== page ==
The Forgotten Yorkshire Airfields of No. 4 Group, Bomber Command

RAF East Moor

Occupying the flat land between York and Easingwold, the former RAF East Moor is a typical example of Britain’s abandoned wartime airfields. Lost amid farmland and best seen from the air, the remains of three concrete runways nevertheless remain extant, its main runway running north to south from the village of Sutton-on-the-Forest to Carr Lane.

raf-east-moor-yorkshire-2 (Image: Google Maps)

Like many austerity airfields built to accommodate the large numbers of heavy bombers rolling off allied production lines, the war was well underway when RAF East Moor opened in 1942. Initially the home of No. 4 Group’s 158 Squadron RAF, it became a Royal Canadian Air Force station when 158’s contingent of Halifax Mk.IIs moved to Driffield and then to RAF Lissett in 1943.

raf-east-moor-yorkshire-halifax-2 (Image: judgeimages. Halifax ‘Block Buzzter’ of 432 Squadron)

From November 1942 East Moor was home to 429 Squadron RCAF, equipped with the Vickers Wellington. Then, the following September, another Canadian squadron (432) arrived at the North Yorkshire base, initially operating Avro Lancasters until re-equipping with various marks of Halifax over the next few years.

raf-east-moor-yorkshire-halifax (Image: judgeimages. Halifax LW615, written off following a landing accident at East Moor)

RAF East Moor remained in Canadian Air Force use with the arrival of 415 Squadron in July 1944. The unit operated Halifax Mk.IIIs and later inherited a handful of Mk.VII machines when 432 disbanded at the station in May 1945. By November that year East Moor had been handed back to the RAF and served as a training base until closing in 1946.

raf-east-moor-yorkshire (Image: Atlantikwall. East Moor’s perimeter track then and now)

Today, the drone of heavy bombers has long since evaporated and the abandoned airfield is again a peaceful place. The perimeter track and runway remains are clearly visible from above, though only four hard standings survive, most of them obscured by trees, and much of the runway surface has been demolished. (The above image by Richard Drew, showing a heavy bomber superimposed onto the abandoned taxiway, gives an impression of what East Moor’s perimeter would have been like all those years ago.)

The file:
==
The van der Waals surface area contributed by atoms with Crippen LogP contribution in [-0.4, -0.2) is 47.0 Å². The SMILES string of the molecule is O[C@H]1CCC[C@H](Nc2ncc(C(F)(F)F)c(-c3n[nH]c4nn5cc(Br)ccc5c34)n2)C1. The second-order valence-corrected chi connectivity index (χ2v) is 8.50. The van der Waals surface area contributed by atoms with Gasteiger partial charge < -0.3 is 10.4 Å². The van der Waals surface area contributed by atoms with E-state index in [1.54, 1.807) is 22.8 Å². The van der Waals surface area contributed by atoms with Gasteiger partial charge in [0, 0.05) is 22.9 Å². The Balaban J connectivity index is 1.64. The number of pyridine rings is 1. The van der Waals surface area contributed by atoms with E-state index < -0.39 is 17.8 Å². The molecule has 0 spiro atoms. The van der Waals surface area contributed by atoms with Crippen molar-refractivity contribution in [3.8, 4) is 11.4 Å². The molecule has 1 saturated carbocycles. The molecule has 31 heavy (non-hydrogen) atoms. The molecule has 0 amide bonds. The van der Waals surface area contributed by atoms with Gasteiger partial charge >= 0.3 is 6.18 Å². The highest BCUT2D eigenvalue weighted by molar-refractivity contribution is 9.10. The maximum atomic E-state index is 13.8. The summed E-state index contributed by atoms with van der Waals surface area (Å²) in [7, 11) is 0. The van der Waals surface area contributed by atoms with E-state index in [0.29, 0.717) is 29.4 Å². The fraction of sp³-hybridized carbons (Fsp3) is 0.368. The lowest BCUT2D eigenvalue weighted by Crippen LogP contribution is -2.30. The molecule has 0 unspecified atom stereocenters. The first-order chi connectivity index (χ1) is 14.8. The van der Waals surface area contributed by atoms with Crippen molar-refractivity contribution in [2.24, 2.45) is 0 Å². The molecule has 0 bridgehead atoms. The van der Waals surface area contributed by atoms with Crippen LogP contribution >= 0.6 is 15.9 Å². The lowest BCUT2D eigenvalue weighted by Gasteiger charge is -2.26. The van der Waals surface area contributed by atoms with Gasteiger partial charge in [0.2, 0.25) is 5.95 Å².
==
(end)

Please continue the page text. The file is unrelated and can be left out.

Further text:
raf-east-moor-yorkshire-3 (Image: Google Street View)

Farm buildings occupy the former technical site and most of the temporary RAF structures have been dismantled. But take a drive through the old main entrance (off Carr Lane to the west) via Google Street View, and you’ll notice a line of dilapidated wartime huts amid a cluster of modern prefab buildings.

RAF Full Sutton

Situated in the East Riding two miles from Stamford Bridge, RAF Full Sutton was a late addition to Yorkshire’s Bomber Command airfields. Opened in 1944, Full Sutton operated the Halifax Mk.III and VI of No. 4 Group’s 77 Squadron. The following year, in July 1945, the airfield was passed to the charge of RAF Transport Command as its bomber role came to an end.

raf-full-sutton-abandoned-airfield (Image: Google Earth)

Unlike many wartime austerity airfields which reverted to agriculture as soon as hostilities ceased, Full Sutton remained in military use into the Cold War as a Thor missile base. It eventually closed in 1963.

raf-full-sutton-abandoned-airfield-3 (Image: IWM. Crashed Halifax Mk.III in staged photo of WAAF nurses attending to ‘injured’ crew)